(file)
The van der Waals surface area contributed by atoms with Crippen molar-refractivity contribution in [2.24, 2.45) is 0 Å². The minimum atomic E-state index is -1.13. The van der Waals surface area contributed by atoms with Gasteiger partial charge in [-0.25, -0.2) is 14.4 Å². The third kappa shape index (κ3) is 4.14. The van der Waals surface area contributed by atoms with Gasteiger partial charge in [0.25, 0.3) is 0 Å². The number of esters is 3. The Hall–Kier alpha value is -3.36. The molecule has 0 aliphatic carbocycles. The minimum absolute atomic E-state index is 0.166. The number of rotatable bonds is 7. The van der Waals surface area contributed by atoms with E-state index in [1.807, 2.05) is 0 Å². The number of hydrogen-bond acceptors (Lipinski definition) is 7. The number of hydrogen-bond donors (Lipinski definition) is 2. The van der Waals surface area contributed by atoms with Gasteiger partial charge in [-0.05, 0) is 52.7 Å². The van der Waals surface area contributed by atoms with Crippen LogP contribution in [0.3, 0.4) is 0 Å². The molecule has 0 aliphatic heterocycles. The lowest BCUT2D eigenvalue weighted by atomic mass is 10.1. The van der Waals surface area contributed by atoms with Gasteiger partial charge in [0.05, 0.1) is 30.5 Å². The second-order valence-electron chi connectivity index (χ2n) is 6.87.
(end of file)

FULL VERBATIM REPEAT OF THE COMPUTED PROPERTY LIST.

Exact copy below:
The van der Waals surface area contributed by atoms with Crippen molar-refractivity contribution in [2.24, 2.45) is 0 Å². The minimum atomic E-state index is -1.13. The van der Waals surface area contributed by atoms with Gasteiger partial charge in [-0.25, -0.2) is 14.4 Å². The third kappa shape index (κ3) is 4.14. The van der Waals surface area contributed by atoms with Gasteiger partial charge in [0.25, 0.3) is 0 Å². The number of esters is 3. The Hall–Kier alpha value is -3.36. The molecule has 0 aliphatic carbocycles. The minimum absolute atomic E-state index is 0.166. The number of rotatable bonds is 7. The van der Waals surface area contributed by atoms with E-state index in [1.807, 2.05) is 0 Å². The number of hydrogen-bond acceptors (Lipinski definition) is 7. The number of hydrogen-bond donors (Lipinski definition) is 2. The van der Waals surface area contributed by atoms with Gasteiger partial charge in [-0.05, 0) is 52.7 Å². The van der Waals surface area contributed by atoms with Crippen LogP contribution in [0.3, 0.4) is 0 Å². The molecule has 0 aliphatic heterocycles. The lowest BCUT2D eigenvalue weighted by atomic mass is 10.1. The van der Waals surface area contributed by atoms with Gasteiger partial charge in [0.05, 0.1) is 30.5 Å². The second-order valence-electron chi connectivity index (χ2n) is 6.87.